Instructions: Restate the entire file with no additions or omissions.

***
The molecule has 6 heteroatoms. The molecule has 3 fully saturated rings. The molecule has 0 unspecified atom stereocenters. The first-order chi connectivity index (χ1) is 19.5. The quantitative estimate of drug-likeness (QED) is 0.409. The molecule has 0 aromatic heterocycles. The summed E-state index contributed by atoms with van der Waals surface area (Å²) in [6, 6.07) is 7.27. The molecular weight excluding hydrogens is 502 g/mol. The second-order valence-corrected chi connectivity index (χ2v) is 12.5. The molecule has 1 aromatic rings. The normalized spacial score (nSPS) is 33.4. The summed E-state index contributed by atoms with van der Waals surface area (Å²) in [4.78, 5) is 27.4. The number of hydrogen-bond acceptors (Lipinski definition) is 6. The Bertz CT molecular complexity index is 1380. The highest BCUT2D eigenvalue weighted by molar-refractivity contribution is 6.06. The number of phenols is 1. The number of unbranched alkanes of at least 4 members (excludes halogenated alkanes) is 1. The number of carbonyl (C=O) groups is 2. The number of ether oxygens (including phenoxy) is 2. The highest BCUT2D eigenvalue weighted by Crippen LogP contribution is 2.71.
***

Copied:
The molecule has 6 heteroatoms. The molecule has 3 fully saturated rings. The molecule has 0 unspecified atom stereocenters. The first-order chi connectivity index (χ1) is 19.5. The quantitative estimate of drug-likeness (QED) is 0.409. The molecule has 0 aromatic heterocycles. The summed E-state index contributed by atoms with van der Waals surface area (Å²) in [6, 6.07) is 7.27. The molecular weight excluding hydrogens is 502 g/mol. The second-order valence-corrected chi connectivity index (χ2v) is 12.5. The molecule has 1 aromatic rings. The normalized spacial score (nSPS) is 33.4. The summed E-state index contributed by atoms with van der Waals surface area (Å²) in [4.78, 5) is 27.4. The number of hydrogen-bond acceptors (Lipinski definition) is 6. The Bertz CT molecular complexity index is 1380. The highest BCUT2D eigenvalue weighted by molar-refractivity contribution is 6.06. The number of phenols is 1. The number of unbranched alkanes of at least 4 members (excludes halogenated alkanes) is 1. The number of carbonyl (C=O) groups is 2. The number of ether oxygens (including phenoxy) is 2. The highest BCUT2D eigenvalue weighted by Crippen LogP contribution is 2.71.